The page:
Don’t have millions of dollars to invest in artwork? A private investment platform fractionalizes high-value art so nearly everyone can get a piece of the action.
Masterworks flipped Banksy’s Mona Lisa for an annualized return of 32% in about a year. During the same period, the S&P 500 rose 15.6%.
Buying and selling high-end artwork has been a tradition among the world’s wealthiest few, but fractionalization aims to bring the art market to the masses. Masterworks is paving the way for that to happen.
Founded in 2017 by Scott Lynn, an art collector of over 15 years, Masterworks’ mission is to “democratize art investing” by enabling retail investors to participate in blue-chip art deals. For that to be feasible, Masterworks buys artwork outright, sells shares of the works to its users and, after reselling the pieces at a later date, divvies up the profits proportionally to shareholders.
“If you wanted to buy really high quality art, for a very long time you were going to have to spend millions of dollars on just a single painting,” said Allen Sukholitsky, Masterworks’ chief investment officer. “What we’re doing is we’re making art accessible to mainstream investors all over the globe.”
Because “accessible” has different meanings to different people, the Masterworks sales team talks one-on-one with investors who request an invitation to the platform, Sukholitsky told Luckbox. Risk tolerance, time horizons and investment goals are all discussed, after which sales team members help identify asset allocations appropriate for individual investors’ portfolios.
More than a quarter of a million people have already signed up for Masterworks, with shares for some artwork going for as low as $20 a piece. Of course, shares cannot be redeemed for physical portions of paintings—shareholders enjoy all the benefits of buying and selling fine art except the art itself.
But investing in fractionalized art is nonetheless compelling. The contemporary art market’s high appreciation rate and low correlation with other asset classes mean it would add diversification to most portfolios. Art and the S&P 500 Index, for instance, have a long-term correlation coefficient of just 0.12, according to Citi Private Bank calculations.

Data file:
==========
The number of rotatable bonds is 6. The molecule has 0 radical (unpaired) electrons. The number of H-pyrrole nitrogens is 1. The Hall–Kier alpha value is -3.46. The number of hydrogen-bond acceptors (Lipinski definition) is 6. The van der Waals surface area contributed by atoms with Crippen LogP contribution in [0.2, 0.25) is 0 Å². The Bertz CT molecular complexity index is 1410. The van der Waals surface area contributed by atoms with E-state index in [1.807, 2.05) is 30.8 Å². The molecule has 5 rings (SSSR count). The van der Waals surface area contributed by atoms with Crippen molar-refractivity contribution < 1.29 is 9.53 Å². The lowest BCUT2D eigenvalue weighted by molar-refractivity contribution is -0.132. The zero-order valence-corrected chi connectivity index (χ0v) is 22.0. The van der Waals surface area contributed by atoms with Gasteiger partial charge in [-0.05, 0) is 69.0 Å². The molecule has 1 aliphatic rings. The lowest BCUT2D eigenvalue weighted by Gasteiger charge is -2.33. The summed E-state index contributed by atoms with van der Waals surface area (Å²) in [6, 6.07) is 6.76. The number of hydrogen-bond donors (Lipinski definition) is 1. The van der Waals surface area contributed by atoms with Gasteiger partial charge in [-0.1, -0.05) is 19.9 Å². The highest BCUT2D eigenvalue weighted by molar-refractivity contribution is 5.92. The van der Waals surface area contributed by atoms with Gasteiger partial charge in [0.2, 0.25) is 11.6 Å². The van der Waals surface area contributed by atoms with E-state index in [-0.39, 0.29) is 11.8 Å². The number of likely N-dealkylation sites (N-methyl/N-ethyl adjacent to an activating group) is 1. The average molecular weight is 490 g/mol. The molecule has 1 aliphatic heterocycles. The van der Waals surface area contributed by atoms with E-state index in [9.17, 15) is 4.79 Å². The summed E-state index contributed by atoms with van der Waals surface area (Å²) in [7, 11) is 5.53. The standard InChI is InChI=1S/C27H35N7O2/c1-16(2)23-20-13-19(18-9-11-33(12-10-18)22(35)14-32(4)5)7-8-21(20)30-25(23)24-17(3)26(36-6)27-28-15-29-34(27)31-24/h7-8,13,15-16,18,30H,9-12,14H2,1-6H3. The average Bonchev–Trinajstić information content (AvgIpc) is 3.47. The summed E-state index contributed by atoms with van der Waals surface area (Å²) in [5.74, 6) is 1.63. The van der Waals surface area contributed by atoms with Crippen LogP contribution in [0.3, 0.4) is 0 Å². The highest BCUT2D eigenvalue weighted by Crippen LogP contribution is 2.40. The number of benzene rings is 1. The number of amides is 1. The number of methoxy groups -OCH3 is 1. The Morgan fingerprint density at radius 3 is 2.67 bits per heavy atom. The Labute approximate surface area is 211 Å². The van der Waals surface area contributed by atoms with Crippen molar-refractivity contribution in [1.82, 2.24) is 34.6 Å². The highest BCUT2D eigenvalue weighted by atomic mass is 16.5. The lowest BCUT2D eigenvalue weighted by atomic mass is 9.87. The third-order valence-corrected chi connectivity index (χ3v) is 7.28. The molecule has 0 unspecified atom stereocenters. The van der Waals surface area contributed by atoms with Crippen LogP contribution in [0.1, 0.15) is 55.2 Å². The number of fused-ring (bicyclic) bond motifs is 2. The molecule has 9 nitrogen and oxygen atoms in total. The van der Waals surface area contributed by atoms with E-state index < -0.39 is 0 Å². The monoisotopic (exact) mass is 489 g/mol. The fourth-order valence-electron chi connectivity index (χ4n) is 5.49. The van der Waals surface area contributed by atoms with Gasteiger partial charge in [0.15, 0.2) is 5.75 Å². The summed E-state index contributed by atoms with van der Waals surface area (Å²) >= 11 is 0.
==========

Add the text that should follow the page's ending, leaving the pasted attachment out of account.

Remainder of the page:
For context, the closer a correlation coefficient gets to 1.0, the more highly correlated two assets are—meaning it’s more likely their price fluctuations will move in similar ways. The S&P 500’s correlation coefficient with bitcoin, by comparison, was 0.35 as of Jan. 3, nearly three times as correlative as the contemporary art market.
“You want investments in your portfolio that don’t move similarly to each other,” Sukholitsky noted. “If you had a whole bunch of investments and they all moved similarly to each other, why would you own all of them?”
Add to that the appeal of the contemporary art market’s outperformance of the S&P 500 and it becomes hard to write off the asset class. Contemporary art enjoyed an annual appreciation of 13.6% over the same 25-year period that the S&P 500 saw 9.5% annualized returns, according to Masterworks research.
One of the most daunting hurdles to entering the contemporary art market, however, may be a lack of knowledge about contemporary art. That said, would-be investors can rest easy knowing they don’t need to become art aficionados to get involved. Masterworks is highly selective about the pieces it buys and the prices it pays.
“We are one of the only institutions out there that actually went into old auction catalogs and hired a large team of interns to transfer all of the information from all of those old auction catalogs into a computer, digitizing all of it,” Sukholitsky said. “We now have data on the art market that goes back decades.”
The universe of art Masterworks could focus on is staggeringly large, but its decades of auction sales research helps identify what trends have the most staying power in the market. In the hedge fund world, that type of proprietary data is referred to as a “unique identifiable edge,” providing Masterworks and its investors with the advantage of information asymmetry.